The Solar System is the gravitationally-bound system comprising the Sun and the objects that orbit it, either directly or indirectly.
See The Stars


The Solar System formed 4.6 billion years ago from the gravitational collapse of a giant interstellar molecular cloud. The vast majority of the system's mass is in the Sun, with the majority of the remaining mass contained in Jupiter. The four smaller inner planets, Mercury, Venus, Earth and Mars, are terrestrial planets, being primarily composed of rock and metal.

Mercury is the smallest and innermost planet in the Solar System. Its orbital period around the Sun of 88 days is the shortest of all the planets in the Solar System. It is named after the Roman deity Mercury, the messenger to the gods.
Venus is the second planet from the Sun, orbiting it every 224.7 Earth days. It has the longest rotation period (243 days) of any planet in the Solar System and rotates in the opposite direction to most other planets.
Earth is the third planet from the Sun and the only object in the Universe known to harbor life. According to radiometric dating and other sources of evidence, Earth formed over 4 billion years ago.
Mars is the fourth planet from the Sun and the second-smallest planet in the Solar System, after Mercury. Named after the Roman god of war, it is often referred to as the "Red Planet" because the iron oxide prevalent on its surface gives it a reddish appearance.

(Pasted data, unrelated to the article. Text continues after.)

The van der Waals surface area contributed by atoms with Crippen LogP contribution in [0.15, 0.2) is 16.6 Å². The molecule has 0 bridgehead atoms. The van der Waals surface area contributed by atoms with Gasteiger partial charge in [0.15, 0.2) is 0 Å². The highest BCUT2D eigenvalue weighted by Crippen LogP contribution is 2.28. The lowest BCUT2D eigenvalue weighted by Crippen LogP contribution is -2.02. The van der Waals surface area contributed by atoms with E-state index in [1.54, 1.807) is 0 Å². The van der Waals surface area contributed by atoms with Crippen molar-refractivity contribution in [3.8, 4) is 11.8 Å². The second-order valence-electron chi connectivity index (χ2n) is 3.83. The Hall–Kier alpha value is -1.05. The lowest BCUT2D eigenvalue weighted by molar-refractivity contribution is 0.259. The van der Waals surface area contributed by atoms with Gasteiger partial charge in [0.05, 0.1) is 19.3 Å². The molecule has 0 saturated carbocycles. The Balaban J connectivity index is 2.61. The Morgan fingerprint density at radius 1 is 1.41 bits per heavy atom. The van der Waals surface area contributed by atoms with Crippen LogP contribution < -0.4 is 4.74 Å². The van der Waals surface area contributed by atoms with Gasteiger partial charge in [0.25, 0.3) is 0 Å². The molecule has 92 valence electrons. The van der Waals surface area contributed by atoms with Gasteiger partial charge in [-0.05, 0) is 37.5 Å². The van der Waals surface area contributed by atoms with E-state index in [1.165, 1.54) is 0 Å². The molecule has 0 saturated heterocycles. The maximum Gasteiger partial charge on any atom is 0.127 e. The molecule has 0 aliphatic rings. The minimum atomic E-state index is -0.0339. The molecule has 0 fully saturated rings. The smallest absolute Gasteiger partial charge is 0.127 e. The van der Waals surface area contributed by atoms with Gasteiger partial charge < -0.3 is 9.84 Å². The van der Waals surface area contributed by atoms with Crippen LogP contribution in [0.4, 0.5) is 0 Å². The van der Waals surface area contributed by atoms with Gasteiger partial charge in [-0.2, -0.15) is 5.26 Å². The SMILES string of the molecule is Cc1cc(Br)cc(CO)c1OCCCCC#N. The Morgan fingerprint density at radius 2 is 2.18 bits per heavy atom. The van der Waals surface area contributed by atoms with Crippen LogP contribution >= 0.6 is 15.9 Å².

Jupiter is the fifth planet from the Sun and the largest in the Solar System. It is a giant planet with a mass one-thousandth that of the Sun, but two and a half times that of all the other planets in the Solar System combined
Saturn is the sixth planet from the Sun and the second-largest in the Solar System, after Jupiter. It is a gas giant with an average radius about nine times that of Earth.
Uranus is the seventh planet from the Sun. It has the third-largest planetary radius and fourth-largest planetary mass in the Solar System.
Neptune is the eighth and farthest known planet from the Sun in the Solar System. In the Solar System, it is the fourth-largest planet by diameter, the third-most-massive planet, and the densest giant planet.

Distances & Scale

Distance from Earth to the Sun is 1 astronomical unit (150,000,000 km), or AU. For comparison, the radius of the Sun is 0.0047 AU (700,000 km). Thus, the Sun occupies 0.00001% (10−5 %) of the volume of a sphere with a radius the size of Earth's orbit, whereas Earth's volume is roughly one millionth (10−6) that of the Sun.

Photo Gallery

Solar scale


All content by Wikipedia and NASA.